SP Guide Publications puts forth a well compiled articulation of issues, pursuits and accomplishments of the Indian Army, over the years

— General Manoj Pande, Indian Army Chief

I am confident that SP Guide Publications would continue to inform, inspire and influence.

— Admiral R. Hari Kumar, Indian Navy Chief

My compliments to SP Guide Publications for informative and credible reportage on contemporary aerospace issues over the past six decades.

— Air Chief Marshal V.R. Chaudhari, Indian Air Force Chief

Civil - Embraer Perspective

Issue: 04-2009

Why bigger isn’t always better

Outlining the untapped opportunities in a new market segment—India

Analysts were quick to attribute last year’s unprecedented spike in oil prices and the miscalculations of ill-timed fuel hedging contracts as reasons for the dismal financial performance of many of the world’s airlines. The subsequent slump in market demand from the global economic downturn certainly didn’t help the situation.

To counter the downward slide, carriers took immediate steps to stop the haemorrhage by cutting capacity, furloughing staff, increasing fleet utilisation and even parking airplanes. Not only did airlines look for ways to minimise the cost half of the profit equation, they looked for new ways to maximise revenue by extracting more money from already beleaguered consumers for premium seat assignments, checked baggage and on-board catering. Fare increases were cleverly renamed "fuel surcharges.″

Just how much blood can airlines extract from a stone? Analysing what components of the profit formula air carriers can and can not control shows how critical a role aircraft type plays in today’s environment, especially in India.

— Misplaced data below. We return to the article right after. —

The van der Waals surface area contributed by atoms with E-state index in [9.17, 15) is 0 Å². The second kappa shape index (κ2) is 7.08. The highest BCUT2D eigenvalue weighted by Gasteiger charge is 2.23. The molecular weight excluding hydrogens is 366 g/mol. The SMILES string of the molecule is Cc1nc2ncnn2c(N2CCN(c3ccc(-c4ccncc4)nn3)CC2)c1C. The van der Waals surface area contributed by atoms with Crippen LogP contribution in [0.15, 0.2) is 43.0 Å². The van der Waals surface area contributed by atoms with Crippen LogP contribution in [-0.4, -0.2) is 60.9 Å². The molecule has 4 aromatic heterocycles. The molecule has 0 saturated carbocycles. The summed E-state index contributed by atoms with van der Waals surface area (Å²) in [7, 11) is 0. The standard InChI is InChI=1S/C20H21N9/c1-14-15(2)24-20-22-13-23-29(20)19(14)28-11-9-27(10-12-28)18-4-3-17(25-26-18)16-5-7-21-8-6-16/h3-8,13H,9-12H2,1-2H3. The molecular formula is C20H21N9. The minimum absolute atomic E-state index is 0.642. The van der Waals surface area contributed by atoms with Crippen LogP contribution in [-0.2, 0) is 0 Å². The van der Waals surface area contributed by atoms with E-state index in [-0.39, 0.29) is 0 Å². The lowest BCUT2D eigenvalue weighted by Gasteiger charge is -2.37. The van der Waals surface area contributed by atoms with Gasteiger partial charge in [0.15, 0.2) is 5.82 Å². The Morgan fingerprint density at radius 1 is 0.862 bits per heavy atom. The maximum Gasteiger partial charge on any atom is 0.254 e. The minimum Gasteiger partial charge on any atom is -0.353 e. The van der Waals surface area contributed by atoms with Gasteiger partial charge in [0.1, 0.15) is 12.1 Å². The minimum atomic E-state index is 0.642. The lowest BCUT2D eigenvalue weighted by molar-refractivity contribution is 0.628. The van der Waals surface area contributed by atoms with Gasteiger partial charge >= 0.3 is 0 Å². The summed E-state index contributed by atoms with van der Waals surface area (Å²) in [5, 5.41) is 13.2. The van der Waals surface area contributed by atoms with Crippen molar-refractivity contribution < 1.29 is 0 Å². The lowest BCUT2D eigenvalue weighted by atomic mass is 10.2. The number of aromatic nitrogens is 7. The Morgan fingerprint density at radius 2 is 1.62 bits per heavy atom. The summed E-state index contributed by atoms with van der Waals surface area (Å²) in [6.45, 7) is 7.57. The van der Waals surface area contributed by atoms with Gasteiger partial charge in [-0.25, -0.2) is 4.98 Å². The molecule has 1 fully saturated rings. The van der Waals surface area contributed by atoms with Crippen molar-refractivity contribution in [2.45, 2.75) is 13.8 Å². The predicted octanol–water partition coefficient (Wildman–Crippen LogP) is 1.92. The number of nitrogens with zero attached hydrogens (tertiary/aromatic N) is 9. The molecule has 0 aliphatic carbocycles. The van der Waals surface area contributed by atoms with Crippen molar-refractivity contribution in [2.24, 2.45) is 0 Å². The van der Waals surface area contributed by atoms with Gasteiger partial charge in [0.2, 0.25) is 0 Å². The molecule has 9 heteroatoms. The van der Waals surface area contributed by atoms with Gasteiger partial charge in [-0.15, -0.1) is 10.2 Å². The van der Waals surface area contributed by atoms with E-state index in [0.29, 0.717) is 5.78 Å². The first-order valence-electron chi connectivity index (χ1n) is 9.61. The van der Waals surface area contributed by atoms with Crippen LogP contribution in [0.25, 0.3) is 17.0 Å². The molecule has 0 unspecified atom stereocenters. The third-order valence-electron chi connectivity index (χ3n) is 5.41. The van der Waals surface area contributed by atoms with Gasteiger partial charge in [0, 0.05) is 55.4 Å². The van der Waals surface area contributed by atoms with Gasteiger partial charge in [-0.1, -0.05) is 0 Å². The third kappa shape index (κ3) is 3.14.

Today, few carriers have the financial strength to play and win the fuel hedging game. At one point last year, fuel accounted for some 40 per cent of an aircraft’s direct operating trip cost (DOC) but the dramatic price decline has brought this figure down considerably. Depending on the world region, fuel now represents about 25 to 30 per cent of DOC. According to IATA’s Jet Fuel Price Monitor, the global average cost has dropped nearly 58 per cent compared to April last year. Airline accountants have about as much control over the price of fuel as they do with landing fees, taxation, air navigation charges and insurance rates. Since fuel expense represents such a big portion of DOC, it demands that every available aircraft seat generates sufficient revenue to help offset that expenditure. Flying empty seats and heavily discounting fares to fill excess capacity doesn’t maximise operating margin. One company that saw an opportunity to offer airlines an alternative to the empty seat syndrome was Brazil’s Embraer, manufacturer of a new family of four 70 to 120-seat jets. "We conceived them specifically to reduce the performance, aerodynamic and economic inefficiencies associated with flying airplanes that are either too big or too small for many of the world’s markets," according to Luiz Chiessi, Embraer’s Vice President of Market Intelligence. "Our E-Jets product line lets airlines derive cost benefits using airplanes designed to minimise those inefficiencies while delivering a high quality passenger experience that’s normally associated with large aircraft."